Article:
Real Programmers Don’t Eat Quiche

Thinking more about programmers’ lack of understanding about how computers work and their inability to program in C, that I alluded to previously, makes me say to myself “Real Programmers Use C” or “Real Programmers Don’t Use Interpreted Languages”.

I hear of no calls for C, while there are lots of call for the inefficient, interpreted languages—PHP, JavaScript, Ruby, and Python—which drive most of the “web”. These languages insulate programmers from having to know too much about how computer hardware works. Because of this, programmers never develop the innate sensitivity to computer performance. This results in our needing increasingly powerful computers to do, essentially, the same amount of work (the amount of useful work done is not proportional to increasing computing hardware performance).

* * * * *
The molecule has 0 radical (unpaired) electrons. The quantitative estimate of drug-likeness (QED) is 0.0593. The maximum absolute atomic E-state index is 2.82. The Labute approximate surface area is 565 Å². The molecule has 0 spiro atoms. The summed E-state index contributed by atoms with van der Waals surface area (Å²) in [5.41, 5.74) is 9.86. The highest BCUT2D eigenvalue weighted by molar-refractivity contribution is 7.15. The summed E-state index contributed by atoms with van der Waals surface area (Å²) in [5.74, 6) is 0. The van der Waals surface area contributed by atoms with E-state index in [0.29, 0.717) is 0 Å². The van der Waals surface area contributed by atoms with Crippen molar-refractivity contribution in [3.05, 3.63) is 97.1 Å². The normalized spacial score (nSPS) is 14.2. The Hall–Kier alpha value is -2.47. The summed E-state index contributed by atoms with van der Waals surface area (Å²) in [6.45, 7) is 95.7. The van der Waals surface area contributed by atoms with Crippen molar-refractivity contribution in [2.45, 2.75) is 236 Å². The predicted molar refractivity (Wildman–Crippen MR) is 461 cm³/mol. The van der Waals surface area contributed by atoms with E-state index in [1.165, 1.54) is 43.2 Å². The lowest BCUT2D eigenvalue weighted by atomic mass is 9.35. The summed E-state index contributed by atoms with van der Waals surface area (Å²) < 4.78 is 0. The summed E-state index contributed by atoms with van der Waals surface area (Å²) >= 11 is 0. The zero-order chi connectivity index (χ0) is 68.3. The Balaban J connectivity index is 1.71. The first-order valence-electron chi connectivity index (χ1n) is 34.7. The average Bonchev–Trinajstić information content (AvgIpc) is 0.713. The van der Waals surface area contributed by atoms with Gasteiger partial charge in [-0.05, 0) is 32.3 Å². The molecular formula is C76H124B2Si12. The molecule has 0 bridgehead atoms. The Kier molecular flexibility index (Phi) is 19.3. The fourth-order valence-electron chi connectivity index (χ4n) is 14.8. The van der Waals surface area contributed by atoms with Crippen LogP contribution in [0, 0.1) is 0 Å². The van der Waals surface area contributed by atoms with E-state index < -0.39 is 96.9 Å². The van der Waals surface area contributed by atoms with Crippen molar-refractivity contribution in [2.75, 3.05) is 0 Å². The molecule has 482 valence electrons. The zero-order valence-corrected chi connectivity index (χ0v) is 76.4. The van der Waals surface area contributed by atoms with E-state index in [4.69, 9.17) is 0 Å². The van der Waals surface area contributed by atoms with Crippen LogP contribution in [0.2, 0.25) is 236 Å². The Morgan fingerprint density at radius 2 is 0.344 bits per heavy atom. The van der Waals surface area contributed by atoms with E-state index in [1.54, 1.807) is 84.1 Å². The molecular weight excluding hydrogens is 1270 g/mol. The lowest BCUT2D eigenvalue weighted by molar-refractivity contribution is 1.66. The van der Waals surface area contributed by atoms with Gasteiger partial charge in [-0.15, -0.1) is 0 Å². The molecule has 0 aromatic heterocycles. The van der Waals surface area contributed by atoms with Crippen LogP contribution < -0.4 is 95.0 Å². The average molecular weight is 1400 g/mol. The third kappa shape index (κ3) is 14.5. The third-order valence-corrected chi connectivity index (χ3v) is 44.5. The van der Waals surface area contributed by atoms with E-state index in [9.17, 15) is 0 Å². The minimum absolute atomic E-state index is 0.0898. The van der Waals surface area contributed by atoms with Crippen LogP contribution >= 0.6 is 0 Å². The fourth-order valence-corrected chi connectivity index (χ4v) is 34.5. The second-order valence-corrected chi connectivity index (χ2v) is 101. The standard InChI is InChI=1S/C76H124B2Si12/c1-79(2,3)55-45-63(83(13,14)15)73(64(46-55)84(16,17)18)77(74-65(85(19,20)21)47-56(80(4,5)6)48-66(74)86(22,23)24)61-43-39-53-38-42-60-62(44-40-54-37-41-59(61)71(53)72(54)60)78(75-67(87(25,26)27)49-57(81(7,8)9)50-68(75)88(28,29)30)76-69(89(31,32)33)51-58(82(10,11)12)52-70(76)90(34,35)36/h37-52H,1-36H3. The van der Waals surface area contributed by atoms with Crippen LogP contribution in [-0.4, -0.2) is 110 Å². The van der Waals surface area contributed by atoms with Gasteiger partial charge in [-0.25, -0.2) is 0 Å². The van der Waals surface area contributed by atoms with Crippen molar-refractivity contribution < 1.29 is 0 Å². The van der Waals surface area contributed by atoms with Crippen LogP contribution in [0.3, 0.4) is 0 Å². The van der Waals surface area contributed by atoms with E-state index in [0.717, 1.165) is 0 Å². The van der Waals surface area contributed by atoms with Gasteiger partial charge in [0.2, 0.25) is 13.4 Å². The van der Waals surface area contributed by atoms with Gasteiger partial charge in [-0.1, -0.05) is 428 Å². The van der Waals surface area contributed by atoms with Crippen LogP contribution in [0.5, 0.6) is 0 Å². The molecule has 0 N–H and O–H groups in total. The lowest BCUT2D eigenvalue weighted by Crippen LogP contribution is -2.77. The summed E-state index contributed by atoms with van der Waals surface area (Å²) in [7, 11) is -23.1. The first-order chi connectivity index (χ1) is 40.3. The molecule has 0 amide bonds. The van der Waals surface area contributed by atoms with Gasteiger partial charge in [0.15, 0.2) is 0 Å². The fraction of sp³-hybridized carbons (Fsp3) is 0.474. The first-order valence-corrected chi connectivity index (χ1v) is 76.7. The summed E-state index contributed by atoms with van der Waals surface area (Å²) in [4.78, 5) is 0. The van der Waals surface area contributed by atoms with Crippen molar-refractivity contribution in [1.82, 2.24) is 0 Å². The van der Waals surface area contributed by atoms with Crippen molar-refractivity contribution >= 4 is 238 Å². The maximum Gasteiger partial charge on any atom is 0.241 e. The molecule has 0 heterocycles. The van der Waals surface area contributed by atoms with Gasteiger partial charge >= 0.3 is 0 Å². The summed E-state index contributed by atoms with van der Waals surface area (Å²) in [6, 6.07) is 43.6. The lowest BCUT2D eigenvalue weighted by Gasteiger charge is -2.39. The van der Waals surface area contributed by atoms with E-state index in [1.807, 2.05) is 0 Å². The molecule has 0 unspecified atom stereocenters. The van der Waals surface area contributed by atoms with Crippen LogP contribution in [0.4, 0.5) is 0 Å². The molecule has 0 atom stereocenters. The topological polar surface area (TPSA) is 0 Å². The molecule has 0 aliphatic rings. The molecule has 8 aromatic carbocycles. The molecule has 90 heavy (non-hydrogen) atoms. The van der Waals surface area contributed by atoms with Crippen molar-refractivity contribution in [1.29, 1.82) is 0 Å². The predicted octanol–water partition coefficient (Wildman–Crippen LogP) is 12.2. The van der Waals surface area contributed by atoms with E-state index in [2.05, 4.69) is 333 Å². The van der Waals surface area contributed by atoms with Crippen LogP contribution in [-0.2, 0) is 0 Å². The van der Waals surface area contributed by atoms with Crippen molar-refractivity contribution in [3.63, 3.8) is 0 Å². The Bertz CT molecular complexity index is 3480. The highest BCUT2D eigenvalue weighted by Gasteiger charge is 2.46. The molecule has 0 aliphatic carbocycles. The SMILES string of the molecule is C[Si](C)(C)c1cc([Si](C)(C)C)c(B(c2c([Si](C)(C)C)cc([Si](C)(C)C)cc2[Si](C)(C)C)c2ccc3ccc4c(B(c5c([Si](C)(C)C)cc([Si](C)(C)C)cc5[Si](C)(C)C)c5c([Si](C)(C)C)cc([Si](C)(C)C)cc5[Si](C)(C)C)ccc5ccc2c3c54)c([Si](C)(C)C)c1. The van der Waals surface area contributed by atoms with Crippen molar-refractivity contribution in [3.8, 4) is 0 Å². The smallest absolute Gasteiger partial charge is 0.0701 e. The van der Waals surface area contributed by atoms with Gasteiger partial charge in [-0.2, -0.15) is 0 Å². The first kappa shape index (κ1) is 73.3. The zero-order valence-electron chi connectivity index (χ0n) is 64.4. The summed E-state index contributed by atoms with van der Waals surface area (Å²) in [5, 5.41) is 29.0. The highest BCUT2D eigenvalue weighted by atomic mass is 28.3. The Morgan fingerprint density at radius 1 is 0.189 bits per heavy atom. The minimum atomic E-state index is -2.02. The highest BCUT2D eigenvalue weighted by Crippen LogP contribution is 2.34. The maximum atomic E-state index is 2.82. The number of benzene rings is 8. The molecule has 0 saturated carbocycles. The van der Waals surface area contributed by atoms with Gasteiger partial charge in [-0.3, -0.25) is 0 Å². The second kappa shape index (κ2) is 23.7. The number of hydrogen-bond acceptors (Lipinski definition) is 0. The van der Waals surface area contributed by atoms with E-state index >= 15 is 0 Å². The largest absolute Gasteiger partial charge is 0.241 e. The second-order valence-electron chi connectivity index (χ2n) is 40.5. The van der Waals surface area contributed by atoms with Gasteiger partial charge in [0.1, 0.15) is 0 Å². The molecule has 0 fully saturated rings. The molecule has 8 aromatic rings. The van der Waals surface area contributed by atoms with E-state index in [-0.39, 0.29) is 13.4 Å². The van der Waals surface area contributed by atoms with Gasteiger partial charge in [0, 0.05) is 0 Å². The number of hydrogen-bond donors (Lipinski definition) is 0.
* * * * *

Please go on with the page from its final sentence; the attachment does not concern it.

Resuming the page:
Real Programmers Don’t Eat Quiche

Way back before the web was programmable, like it is today, there were a list of “facts” defining real programmers:


Variations of this list were passed around via company mail (snail mail, mail-kart, and pre-“email”). Posters of this list hung on the office walls of developers who considered themselves “real programmers.”

This, of course, was triggered by the 1982 book, “Real Men Don’t Eat Quiche.” An essay appeared in Datamation magazine, “Real Programmers Don’t Use Pascal,” extrapolating on the geek version of this list (it isn’t clear whether the lists spawned the essay or vice versa).

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